Last night’s OzDOC chat on diabetes disruptions really put my mind to work. I can’t say that I think of diabetes as being disruptive all that often. Yet as I began to answer some of the chat questions, it became pretty clear to me that it was. Diabetes is disruptive. It’s disruptive to my day, it’s disruptive to my mindset and it’s disruptive to the people around me.
One disruption that easily comes to mind is the time I have previously wasted, obsessing over what I need to bring with me every time I leave the house. I tend to overthink things quite a bit, especially with the more time that I have up my sleeve.
How long will I be gone? How far away from home will I be? Am I going to be comfortable at the party with all of this crap weighing me down? Do I really need all the stuff I have brought with me?
I’ll spend far too much time tucking things into pockets and jackets, only to pull them out once again. Thankfully I now have my grey marle pencil case, with all my travel gear ready to go every time I head out.
Another disruption that comes to mind is the people around me. I am too nice of a person. While I don’t particularly feel the need to explain myself, I do feel conscious of the fact that I might not be polite to others. Like trying to find the right moment to excuse myself and walk away from someone who is talking to me.
Then there are days where diabetes puts a damper on my mood. Or I’m not having the best day, and having to deal with diabetes on top of it simply makes it worse. I’m more quiet, withdrawn, and probably don’t do my best at explaining this to the people around me. But I feel ridden with guilt for it afterwards.
I’m also really conscious of the perception toward diabetes that I’m feeding to others through my actions. I don’t want people to think that I’m ill or unwell. I’m quick to deflect people’s looks of pity with confident explanation of what I do to myself to manage. Okay, cutting the queue at Pathology yesterday probably didn’t help my cause, but you can’t live with this lousy condition without the occasional perk…
The one disruption that I would easily wish away is a low blood sugar. Correcting a high is easy enough. I’m pretty confident in my ability to keep tabs on pump failures and ketones. Yet a nasty low is enough to knock me sideways. It frustrates me that I can’t even go for a walk around the block without having to worry about going low.
While diabetes will continue to be disruptive in every which way that it pleases, always remember that you most certainly are not.
“Can I get my hba1c done?” I asked my diabetes educator, the minute I walked through the door.
“I’ll go get the kit.”
I waited for what felt like forever, my attention shifting from a wall clock identical to those in my high school, to a weary poster from the 90s shouting reduced risks of cardiovascular diseases for every 1% drop in my hba1c.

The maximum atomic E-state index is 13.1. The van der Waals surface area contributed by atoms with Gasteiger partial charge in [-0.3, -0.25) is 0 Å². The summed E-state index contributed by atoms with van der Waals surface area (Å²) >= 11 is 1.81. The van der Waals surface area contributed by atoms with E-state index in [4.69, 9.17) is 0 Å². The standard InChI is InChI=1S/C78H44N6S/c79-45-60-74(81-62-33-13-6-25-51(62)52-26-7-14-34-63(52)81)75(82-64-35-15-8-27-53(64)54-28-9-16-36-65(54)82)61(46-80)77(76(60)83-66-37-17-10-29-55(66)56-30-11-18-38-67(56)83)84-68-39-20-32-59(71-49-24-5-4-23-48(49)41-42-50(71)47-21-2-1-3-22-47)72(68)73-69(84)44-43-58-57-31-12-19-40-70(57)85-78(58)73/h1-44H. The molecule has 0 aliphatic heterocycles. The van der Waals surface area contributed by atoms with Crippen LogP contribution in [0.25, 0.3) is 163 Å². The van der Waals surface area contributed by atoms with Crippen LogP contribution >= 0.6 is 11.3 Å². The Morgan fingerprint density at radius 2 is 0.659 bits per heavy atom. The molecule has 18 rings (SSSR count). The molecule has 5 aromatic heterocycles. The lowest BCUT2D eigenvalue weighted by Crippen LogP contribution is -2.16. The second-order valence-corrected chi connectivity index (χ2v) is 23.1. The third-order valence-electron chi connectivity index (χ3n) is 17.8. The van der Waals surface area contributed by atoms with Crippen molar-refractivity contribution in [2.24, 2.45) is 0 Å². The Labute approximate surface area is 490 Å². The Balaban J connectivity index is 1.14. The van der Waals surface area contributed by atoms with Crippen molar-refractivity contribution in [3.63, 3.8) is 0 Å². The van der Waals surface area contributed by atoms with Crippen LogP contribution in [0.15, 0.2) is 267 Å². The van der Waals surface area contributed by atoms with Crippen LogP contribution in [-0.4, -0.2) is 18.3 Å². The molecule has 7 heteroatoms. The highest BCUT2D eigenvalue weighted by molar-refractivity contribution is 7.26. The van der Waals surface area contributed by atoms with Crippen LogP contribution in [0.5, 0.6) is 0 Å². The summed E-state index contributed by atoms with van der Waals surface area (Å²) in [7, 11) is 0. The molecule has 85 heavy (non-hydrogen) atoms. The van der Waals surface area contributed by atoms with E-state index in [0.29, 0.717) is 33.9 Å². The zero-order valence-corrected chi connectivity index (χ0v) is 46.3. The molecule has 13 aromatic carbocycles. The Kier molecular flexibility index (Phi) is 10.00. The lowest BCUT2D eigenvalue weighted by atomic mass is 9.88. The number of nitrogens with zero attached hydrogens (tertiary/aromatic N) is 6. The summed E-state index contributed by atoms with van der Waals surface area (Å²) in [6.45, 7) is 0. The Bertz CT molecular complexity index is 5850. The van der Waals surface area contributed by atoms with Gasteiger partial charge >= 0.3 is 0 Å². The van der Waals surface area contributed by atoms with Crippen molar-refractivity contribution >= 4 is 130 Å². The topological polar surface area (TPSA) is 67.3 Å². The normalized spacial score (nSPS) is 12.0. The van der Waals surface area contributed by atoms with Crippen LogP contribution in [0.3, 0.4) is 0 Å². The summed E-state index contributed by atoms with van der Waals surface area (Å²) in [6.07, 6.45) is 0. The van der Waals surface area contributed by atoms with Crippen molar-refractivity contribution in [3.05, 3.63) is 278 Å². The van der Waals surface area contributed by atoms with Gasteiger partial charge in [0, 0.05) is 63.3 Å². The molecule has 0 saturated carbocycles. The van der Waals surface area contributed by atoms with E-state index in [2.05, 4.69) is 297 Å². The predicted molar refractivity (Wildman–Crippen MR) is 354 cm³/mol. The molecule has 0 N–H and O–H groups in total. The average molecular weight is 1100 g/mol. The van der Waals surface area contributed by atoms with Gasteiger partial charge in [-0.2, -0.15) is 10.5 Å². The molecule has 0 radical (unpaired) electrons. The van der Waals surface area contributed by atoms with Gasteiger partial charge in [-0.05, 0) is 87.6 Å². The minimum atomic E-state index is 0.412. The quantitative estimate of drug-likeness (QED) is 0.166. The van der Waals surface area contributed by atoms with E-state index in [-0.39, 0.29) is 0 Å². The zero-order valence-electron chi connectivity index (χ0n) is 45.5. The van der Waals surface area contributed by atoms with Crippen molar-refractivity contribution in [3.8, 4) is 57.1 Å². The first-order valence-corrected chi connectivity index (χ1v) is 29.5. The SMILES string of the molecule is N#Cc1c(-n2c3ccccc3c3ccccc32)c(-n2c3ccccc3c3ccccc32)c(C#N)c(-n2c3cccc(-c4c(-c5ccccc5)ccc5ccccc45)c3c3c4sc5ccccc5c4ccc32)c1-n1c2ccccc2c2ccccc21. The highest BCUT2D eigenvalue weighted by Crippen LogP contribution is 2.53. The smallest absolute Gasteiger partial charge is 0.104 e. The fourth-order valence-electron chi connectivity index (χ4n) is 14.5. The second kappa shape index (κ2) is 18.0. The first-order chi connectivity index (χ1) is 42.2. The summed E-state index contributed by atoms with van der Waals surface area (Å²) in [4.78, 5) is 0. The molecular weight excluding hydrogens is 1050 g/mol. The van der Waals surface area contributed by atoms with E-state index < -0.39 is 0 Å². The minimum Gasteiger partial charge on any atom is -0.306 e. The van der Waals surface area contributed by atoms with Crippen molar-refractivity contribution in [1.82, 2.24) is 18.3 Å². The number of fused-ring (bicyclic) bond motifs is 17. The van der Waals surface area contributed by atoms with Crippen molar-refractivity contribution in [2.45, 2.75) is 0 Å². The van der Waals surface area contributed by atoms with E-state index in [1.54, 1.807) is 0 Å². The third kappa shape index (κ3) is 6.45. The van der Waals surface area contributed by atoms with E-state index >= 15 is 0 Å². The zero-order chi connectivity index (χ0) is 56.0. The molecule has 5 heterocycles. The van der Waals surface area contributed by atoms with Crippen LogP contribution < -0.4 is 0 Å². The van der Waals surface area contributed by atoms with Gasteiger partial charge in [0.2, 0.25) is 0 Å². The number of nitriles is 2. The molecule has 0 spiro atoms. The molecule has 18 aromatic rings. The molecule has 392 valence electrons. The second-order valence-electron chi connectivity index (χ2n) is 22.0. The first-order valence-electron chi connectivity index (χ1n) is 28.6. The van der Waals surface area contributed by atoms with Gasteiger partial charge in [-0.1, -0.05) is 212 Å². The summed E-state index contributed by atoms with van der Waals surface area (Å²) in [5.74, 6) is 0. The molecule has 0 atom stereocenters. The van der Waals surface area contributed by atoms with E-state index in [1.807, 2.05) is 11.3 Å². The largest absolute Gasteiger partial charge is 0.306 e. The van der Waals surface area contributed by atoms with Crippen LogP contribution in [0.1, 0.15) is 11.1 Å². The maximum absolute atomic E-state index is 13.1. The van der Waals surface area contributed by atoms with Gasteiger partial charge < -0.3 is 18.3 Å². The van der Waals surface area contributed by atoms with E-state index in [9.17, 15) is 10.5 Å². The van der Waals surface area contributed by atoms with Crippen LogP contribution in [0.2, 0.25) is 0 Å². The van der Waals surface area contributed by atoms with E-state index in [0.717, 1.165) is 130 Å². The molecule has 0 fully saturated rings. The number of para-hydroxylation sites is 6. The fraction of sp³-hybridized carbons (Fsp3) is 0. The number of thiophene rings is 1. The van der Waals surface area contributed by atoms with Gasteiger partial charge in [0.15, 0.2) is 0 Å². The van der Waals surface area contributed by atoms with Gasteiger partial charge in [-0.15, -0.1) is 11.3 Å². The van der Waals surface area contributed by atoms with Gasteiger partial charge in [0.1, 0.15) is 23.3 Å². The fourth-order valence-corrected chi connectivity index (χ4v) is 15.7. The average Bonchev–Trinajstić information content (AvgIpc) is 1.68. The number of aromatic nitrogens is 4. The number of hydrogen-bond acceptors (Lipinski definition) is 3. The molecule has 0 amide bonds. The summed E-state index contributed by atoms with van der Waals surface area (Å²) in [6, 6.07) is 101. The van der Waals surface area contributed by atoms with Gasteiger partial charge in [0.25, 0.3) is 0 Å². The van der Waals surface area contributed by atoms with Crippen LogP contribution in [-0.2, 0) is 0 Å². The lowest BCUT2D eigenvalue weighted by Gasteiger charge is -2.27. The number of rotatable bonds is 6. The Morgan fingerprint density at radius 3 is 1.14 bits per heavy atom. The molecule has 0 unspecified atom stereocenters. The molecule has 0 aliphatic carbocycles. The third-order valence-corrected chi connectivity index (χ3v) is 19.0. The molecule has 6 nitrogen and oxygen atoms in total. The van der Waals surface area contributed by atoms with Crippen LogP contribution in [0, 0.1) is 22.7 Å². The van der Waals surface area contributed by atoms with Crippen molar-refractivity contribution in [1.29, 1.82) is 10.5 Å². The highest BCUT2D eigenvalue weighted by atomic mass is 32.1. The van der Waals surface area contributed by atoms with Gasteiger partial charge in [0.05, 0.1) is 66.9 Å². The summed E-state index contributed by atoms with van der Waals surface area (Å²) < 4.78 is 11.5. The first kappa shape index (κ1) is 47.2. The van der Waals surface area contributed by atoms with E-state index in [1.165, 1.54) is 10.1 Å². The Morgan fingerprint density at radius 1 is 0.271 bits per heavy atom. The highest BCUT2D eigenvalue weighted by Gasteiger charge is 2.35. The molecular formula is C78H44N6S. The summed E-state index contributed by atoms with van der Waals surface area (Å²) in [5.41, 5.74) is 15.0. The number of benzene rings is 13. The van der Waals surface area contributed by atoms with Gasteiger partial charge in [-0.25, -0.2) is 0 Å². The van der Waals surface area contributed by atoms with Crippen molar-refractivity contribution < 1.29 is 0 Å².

As I sat there, exhausted after a full on day and a week of rollercoaster blood sugar levels, I wondered what my hba1c might look like. I hadn’t set the bar very high for myself. I was convinced I wouldn’t be anywhere close to my personal goal. I’d be lucky just to clear the 7% mark, at best.
Even though we say all the time that we are more than just numbers, it’s so freaking hard not to feel defined by one. Every day, I wake up to numbers. I make decisions based on numbers. I over-analyse numbers. I feel frustration over numbers. My long term health is dependent on the numbers. Numbers are the very last thing I see, before I go to bed at night.
I’d be lying if I said that my last hba1c hadn’t been hanging over my head since August. I’ve poured my blood, sweat and tears into my numbers over the past few months. But as my diabetes educator made her return to the room, I was about to learn that all of that effort had paid off.
“You’re joking!” I exclaimed.
“I can’t believe it!” I said to myself, leaning back and shooting both my arms up into the air in victory.
The feeling was indescribable.
Not only had I bested my personal goal, but I had clocked in over a point lower than August, and had set a new personal best.
I felt a million miles lighter. I felt like a weight had been lifted off of my shoulders. I felt like I was sitting on top of the world. I felt free.
I couldn’t wipe the grin off my face as I stepped out into the mild, sunny November afternoon. As I made my way down Hospital Avenue and back to my car, I kept repeating my new a1c over and over in my head.
I made a pit stop at San Churros on the way home for a Spanish White Hot Chocolate. A big plate of Connoisseur Belgian Chocolate Ice Cream followed when I arrived home, as I eagerly told my family the news.
I felt proud. I had fought a gruelling battle to regain some form of control over my blood sugar levels in the past year, and I had come out on the other side stronger than ever.
In that moment, I had won.